Ogun is a protector, a healer, a warrior. He is the Orisha (God) of metals, the mighty lord of iron, the operator of the divine forge. By extension from his role as creator of tools, he is the father of all technology, and the patron saint of surgery. He is credited with a direct role in bringing civilization into being. Legend has it that when the gods first came to Earth their path was obstructed by dense shrubbery, but Ogun with his signature machete cut quickly through the obstacles.

In addition to his power over metal, Ogun holds special dominion over the forest. For this reason, shrines to Ogun are often located outdoors, at the base of trees or near a forge. Shrines for Ogun is usually Located outside, his sacred trees are Peregun, Akoko, Atori, and Iyeye and he is normally by the side of the wall, Ogun also love Mariwo, also known as Palm Fronds. Ogun is for Justice, as he is the bars which holds prisoners in, he can also release them. The forced migration of the middle passage is perhaps the most important explanation for the multiple incarnations of the Ogun spirit.   

**The priests of Ogun usually take out the hearts of human victims, which are dried, reduced to powder, then mixed with palm wine, and sold to persons who wish to be endowed with great courage, and who drink the mixture. The reason of this is that the heart is believed to be the seat of courage and to inherently possess that quality; and that when the heart is devoured or swallowed the quality with which it is inspired is also taken into the system.



Foods: Some of Ogun’s offerings are: Aja (dog), Agbo (ram), Akuko (cock), Ijapa (tortoise), Igbin (snail), Emu Ope (palm wine), Oti (gin), Epo pupa (red palm oil), Obi Abata (4 lobed kola), Orogbo (bitter kola nuts), Ataare (alligator pepper), Esun Isu (roasted yam) etc.
Taboos: Cricket (ire) Snake (ejo), Deer (agbonrin)

>>If you are not a hunter you have no business sacrificing dog to Ogun, unless Ogun himself specified what to collect from you.<<

Reference Sources: Google Search/Photo = Wikipedia = Odelobi Cristian Osoosi = Ifáfọnàhanmí Fátóògùn = Babalawo Obanifa = Ile Aro =

5 thoughts on “OGUN = God of Iron…”

  1. King Bolarinwa Olayemi Asa = Well said chief yagbe Awolowo Onilu, Ogun lakaaye osinmole the deity of creativity would enhance your artistic source. Ogbo ato baba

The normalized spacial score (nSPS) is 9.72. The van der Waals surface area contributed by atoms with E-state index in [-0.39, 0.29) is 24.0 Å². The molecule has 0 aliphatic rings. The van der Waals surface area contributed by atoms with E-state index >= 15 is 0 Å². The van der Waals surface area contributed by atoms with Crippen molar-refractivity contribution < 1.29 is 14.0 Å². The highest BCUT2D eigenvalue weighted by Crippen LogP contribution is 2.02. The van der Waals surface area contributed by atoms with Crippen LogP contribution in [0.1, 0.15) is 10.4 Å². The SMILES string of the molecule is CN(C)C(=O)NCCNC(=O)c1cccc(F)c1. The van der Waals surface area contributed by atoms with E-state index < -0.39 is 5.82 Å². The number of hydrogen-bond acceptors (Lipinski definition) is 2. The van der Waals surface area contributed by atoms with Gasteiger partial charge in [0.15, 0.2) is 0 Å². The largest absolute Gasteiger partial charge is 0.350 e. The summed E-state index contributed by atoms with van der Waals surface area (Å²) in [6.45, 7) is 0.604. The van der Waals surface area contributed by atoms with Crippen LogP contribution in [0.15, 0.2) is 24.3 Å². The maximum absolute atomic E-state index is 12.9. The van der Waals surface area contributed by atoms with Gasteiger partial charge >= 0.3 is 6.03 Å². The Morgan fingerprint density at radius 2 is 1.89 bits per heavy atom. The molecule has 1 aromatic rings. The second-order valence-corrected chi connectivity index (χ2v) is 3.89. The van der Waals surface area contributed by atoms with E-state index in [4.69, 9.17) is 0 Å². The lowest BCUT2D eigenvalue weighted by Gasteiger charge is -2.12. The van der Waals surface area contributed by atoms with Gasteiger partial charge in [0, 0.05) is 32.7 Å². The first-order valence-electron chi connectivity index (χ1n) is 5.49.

Fataah Ewe = I call upon Ogun when I have to do work that seems just beyond my ability, ie, a real challenge, like fixing things, in the old days cars, but i seldom do that anymore. I still have my tools tho…push come to shove…i can, and i do call upon Ogun to give strength.

  2. Olu Folorunso = Thank you Baba…AO ma ri yin ba; MY lineage appraisal has its root from “Ogun Lakaaye oshin imole, oni Omi ni Ile o fi eje we, also o ni aso but Imo/palm-front lo fi bora….” My grandparents will say; Lakaaye ti o ba di oyin/honeybee ma ta mi & ti o ba di Odo ma gbe mi lo because awon ignorant said if Ogun takes over the river & the house they’ll move to the village, Authoritatively he who takes over the aforementioned can aswell take over the later. Ogun is Supportive of the rejected and backs the persecuted. Ogun constitutes 7 formidables & 7 categories

  3. Katherine Black Wolf = My Ifa reading said I am a daughter of OGUN, and many years later I receive the name of Black Wolf which is his familiar or black dog. I am not west African but I have north African blood and lived there. I have a special relationship to the Orisa and the birds are my messengers. i receive many dreams and feathers from them.

    Suky Moreno = Ogun es una deidad que admiro y respeto mucho. Es muy inteligente, es sabio, no solo es guerra, tambien hay paz en Ogun. Me ha defendido en incontables ocasiones, Te amo mi Rey. Gracias por estar en mi vida

  4. Son of OGUN…loves this Passage of information screen spotted it for review purposes give thanks to the editor for sharing the knowledge…